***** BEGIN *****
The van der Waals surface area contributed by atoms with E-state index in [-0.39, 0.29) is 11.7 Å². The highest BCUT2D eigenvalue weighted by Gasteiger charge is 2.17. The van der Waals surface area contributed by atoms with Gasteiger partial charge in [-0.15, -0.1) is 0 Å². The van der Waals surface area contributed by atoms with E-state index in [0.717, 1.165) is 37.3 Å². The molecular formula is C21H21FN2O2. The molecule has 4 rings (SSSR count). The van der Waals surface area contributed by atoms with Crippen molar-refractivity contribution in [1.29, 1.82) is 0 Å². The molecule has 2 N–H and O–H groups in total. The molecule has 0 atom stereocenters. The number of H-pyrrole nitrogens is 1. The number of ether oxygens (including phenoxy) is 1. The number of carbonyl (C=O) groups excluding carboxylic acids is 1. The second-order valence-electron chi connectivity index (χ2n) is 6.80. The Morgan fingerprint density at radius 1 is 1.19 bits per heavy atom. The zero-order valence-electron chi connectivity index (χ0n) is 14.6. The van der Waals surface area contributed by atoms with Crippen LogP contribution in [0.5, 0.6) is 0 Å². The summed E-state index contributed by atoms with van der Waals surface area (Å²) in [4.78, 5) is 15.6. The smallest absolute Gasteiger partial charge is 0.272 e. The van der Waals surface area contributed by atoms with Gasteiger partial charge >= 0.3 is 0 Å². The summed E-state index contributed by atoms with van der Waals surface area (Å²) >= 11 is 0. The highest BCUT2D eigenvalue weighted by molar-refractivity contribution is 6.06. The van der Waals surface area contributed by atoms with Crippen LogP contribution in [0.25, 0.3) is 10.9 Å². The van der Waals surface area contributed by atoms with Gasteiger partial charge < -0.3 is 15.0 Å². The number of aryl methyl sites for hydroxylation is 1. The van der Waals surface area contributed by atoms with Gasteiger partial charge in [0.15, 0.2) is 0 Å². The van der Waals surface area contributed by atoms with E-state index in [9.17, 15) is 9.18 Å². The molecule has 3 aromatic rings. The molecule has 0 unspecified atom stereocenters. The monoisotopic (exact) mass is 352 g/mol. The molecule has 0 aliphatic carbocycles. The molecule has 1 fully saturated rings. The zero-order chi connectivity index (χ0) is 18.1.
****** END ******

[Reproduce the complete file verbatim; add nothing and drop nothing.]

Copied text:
The van der Waals surface area contributed by atoms with E-state index in [-0.39, 0.29) is 11.7 Å². The highest BCUT2D eigenvalue weighted by Gasteiger charge is 2.17. The van der Waals surface area contributed by atoms with Gasteiger partial charge in [-0.15, -0.1) is 0 Å². The van der Waals surface area contributed by atoms with E-state index in [0.717, 1.165) is 37.3 Å². The molecular formula is C21H21FN2O2. The molecule has 4 rings (SSSR count). The van der Waals surface area contributed by atoms with Crippen molar-refractivity contribution in [1.29, 1.82) is 0 Å². The molecule has 2 N–H and O–H groups in total. The molecule has 0 atom stereocenters. The number of H-pyrrole nitrogens is 1. The number of ether oxygens (including phenoxy) is 1. The number of carbonyl (C=O) groups excluding carboxylic acids is 1. The second-order valence-electron chi connectivity index (χ2n) is 6.80. The Morgan fingerprint density at radius 1 is 1.19 bits per heavy atom. The zero-order valence-electron chi connectivity index (χ0n) is 14.6. The van der Waals surface area contributed by atoms with Crippen LogP contribution in [0.5, 0.6) is 0 Å². The summed E-state index contributed by atoms with van der Waals surface area (Å²) in [4.78, 5) is 15.6. The smallest absolute Gasteiger partial charge is 0.272 e. The van der Waals surface area contributed by atoms with Gasteiger partial charge >= 0.3 is 0 Å². The summed E-state index contributed by atoms with van der Waals surface area (Å²) >= 11 is 0. The highest BCUT2D eigenvalue weighted by molar-refractivity contribution is 6.06. The van der Waals surface area contributed by atoms with Crippen LogP contribution in [0.25, 0.3) is 10.9 Å². The van der Waals surface area contributed by atoms with Gasteiger partial charge < -0.3 is 15.0 Å². The number of aryl methyl sites for hydroxylation is 1. The van der Waals surface area contributed by atoms with Gasteiger partial charge in [0.15, 0.2) is 0 Å². The van der Waals surface area contributed by atoms with E-state index in [9.17, 15) is 9.18 Å². The molecule has 3 aromatic rings. The molecule has 0 unspecified atom stereocenters. The monoisotopic (exact) mass is 352 g/mol. The molecule has 0 aliphatic carbocycles. The molecule has 1 fully saturated rings. The zero-order chi connectivity index (χ0) is 18.1.